Recent events in Burundi have brought the small nation to international attention, even if action remains wanting. The announcement on 23 April by President Nkurunziza that he would run for a third term has sparked fierce opposition. Although Burundi’s constitution contains a two term limit, Nkurunziza argues, and the Constitutional Court agreed (albeit reportedly under pressure) that his first term does not count because he was appointed by parliament rather than in a general election. Serious protests have rocked the capital Bujumbura, where there are increasing reports of violence between government forces and protesters. Such reports would be worrying in any country. But they are particularly concerning in Burundi, a country with a long history of mass violence that has been negotiating a protracted and painful transition to peace since the signing of the Arusha Peace and Reconciliation Agreement in August 2000. With opponents claiming that Nkurunziza is undermining the Arusha Agreement, the next few weeks are likely to be decisive in determining whether the country will remain on the trajectory towards peace or return to conflict.

Read the full blog.


The government of Sudan, the bombing of civilians, and the silence of the international community

Posted on April 21, 2015 by Lucy Hovil

The following blog was originally posted on the IntLawGrrls website.

The recent elections in Sudan call into question the legitimacy of the government soon to be re-elected. Even if the elections had been free and fair (which they have not), the government’s legitimacy would be challenged unequivocally by the fact that the very same government currently being re-elected into power is authorising the continual and systematic bombardment of civilians who are technically part of its polity.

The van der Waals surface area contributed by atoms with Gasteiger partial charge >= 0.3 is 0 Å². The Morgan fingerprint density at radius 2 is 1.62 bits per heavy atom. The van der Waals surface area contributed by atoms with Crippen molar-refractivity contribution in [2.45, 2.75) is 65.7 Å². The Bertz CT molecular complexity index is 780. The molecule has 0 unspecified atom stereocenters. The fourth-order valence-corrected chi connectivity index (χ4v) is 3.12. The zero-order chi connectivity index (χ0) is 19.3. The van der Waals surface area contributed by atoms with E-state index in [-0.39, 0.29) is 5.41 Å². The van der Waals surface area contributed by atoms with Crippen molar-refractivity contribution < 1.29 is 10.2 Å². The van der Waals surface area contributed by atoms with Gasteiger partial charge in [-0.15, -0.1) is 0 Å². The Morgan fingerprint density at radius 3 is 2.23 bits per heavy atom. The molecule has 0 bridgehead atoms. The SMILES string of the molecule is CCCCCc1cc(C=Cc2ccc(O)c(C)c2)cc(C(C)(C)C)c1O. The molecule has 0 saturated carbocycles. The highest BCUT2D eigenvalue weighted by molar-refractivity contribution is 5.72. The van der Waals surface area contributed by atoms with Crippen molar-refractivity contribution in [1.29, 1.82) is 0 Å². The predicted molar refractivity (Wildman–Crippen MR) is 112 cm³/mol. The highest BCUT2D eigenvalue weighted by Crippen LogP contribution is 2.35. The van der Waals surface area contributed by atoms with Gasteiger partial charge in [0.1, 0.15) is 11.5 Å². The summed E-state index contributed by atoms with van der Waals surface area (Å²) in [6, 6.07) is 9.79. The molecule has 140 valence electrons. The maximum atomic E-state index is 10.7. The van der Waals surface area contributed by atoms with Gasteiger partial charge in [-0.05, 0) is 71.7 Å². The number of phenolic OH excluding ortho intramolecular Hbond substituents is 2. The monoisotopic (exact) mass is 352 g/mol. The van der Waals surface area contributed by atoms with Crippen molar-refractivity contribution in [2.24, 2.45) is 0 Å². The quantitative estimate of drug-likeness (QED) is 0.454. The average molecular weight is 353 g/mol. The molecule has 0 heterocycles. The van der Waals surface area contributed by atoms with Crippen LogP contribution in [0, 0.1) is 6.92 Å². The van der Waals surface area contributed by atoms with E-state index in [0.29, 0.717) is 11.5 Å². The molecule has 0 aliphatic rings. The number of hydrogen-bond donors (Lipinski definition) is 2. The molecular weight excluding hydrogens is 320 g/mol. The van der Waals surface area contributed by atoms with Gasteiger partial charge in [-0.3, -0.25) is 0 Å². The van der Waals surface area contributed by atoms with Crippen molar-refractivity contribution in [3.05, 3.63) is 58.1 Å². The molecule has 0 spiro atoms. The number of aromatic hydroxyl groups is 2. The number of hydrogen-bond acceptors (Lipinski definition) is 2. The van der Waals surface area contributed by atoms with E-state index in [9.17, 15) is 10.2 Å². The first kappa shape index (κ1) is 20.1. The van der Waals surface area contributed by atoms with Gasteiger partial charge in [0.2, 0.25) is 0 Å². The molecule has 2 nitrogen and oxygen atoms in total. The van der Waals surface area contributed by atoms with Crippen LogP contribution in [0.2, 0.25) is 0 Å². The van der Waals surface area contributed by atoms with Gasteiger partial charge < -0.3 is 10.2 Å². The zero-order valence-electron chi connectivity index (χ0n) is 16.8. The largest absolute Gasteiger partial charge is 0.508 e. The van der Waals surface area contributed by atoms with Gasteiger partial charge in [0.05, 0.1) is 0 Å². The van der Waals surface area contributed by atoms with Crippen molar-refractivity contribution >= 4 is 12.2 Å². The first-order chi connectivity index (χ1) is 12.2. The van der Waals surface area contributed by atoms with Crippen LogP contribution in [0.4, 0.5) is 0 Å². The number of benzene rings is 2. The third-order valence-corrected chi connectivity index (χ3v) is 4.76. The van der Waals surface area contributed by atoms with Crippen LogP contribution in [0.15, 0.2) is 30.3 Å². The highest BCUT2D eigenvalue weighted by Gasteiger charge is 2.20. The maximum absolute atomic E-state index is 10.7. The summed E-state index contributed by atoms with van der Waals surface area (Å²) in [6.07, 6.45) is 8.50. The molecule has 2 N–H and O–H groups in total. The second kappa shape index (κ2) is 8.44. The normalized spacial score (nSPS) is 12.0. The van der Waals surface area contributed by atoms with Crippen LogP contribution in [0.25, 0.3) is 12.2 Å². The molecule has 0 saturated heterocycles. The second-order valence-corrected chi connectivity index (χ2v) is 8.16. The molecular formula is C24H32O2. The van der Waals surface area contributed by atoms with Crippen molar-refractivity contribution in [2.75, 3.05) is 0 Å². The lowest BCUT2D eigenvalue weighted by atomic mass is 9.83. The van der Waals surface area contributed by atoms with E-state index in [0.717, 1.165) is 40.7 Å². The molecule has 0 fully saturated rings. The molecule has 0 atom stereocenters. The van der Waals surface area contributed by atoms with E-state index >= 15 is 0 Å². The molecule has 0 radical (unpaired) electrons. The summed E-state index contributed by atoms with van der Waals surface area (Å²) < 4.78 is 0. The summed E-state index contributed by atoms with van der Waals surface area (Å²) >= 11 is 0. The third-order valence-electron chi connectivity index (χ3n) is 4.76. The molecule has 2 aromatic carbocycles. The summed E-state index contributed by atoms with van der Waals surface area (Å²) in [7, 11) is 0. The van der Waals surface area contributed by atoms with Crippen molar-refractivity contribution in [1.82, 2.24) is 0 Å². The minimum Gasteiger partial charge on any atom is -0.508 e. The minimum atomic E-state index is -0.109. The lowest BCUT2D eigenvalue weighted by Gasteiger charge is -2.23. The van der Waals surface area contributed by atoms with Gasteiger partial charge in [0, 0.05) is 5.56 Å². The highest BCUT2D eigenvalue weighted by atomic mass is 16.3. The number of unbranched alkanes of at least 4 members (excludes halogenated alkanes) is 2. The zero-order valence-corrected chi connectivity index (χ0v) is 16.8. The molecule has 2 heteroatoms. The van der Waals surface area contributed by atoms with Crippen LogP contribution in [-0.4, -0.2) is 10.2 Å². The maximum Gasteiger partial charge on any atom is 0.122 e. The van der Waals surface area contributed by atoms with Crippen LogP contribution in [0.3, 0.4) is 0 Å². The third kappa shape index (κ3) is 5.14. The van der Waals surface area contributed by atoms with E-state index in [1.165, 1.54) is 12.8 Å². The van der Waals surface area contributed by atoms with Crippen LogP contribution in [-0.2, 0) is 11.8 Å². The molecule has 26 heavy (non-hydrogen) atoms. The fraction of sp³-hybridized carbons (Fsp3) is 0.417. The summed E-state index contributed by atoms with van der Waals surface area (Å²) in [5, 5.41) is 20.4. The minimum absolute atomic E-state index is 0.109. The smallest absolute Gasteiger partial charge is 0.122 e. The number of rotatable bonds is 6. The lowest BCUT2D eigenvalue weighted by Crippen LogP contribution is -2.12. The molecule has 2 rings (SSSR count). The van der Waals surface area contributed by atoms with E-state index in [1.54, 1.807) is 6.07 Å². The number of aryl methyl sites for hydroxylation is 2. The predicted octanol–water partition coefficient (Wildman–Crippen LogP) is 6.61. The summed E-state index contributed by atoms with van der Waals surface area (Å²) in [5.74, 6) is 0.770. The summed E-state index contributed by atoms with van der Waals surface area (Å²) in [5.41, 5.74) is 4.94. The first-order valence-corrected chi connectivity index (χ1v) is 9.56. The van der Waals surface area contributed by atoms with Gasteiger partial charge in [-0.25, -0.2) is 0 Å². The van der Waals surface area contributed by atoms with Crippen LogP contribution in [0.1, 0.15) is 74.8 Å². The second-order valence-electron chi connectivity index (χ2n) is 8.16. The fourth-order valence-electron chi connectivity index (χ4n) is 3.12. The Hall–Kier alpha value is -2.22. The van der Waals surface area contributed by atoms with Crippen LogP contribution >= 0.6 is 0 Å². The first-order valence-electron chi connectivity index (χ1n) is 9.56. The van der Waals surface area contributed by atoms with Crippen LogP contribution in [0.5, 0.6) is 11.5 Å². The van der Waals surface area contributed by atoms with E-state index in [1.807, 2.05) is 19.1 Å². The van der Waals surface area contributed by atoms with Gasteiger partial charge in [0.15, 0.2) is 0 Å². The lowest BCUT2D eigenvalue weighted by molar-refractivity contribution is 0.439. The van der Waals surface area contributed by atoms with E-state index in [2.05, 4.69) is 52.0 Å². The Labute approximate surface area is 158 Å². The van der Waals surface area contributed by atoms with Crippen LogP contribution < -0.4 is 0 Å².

On average, the Sudanese government has dropped three bombs a day on rebel held territory in its Southern Kordofan and Blue Nile States since April 2012. The impact of this bombing campaign on those living in the area has been devastating. Not only do the bombs often kill or maim civilians, but they also coincide disproportionately with planting and harvesting cycles, as well as market days, suggesting a deliberate strategy to decimate livelihoods. Yet despite the disruption to the local economy, the government of Sudan refuses to allow humanitarian access to these areas, citing fears that aid would be used to support rebel fighters.

Read the full blog.


Ongwen and the ICC: talking justice in Uganda

Posted on February 10, 2015 by Lucy Hovil

The following blog was originally posted on the African Arguments website.

The relationship between the International Criminal Court (ICC) and African civil society is certainly an interesting one. On the one hand, the proliferation of conflict on the continent has led to an ever increasing deficit in justice, and the ICC is seen by some as a crucial component in filling this hole. On the other, many actors have expressed concern about the prominence accorded to the ICC: some have accused it of being another form of neo-colonial domination; others have expressed concern about its detrimental impact on domestic peace processes or wider justice efforts, especially in the context of inadequate understanding of local contexts; while others have criticised it for failing to protect those who collaborate with it or address the needs of victim communities.

Meanwhile, the water around those with legitimate concerns and critiques has become increasingly muddied by attacks on the court by those in positions of power who see rubbishing accountability as key to their survival. While these differences of opinion have sometimes led to constructive debate, with local and international civil society genuinely seeking to find the right paths forward, they have also – possibly more frequently – led to an acrimonious stand-off. Too often, raising concerns about how the ICC is doing its job has been equated with favouring impunity.

Read the full blog.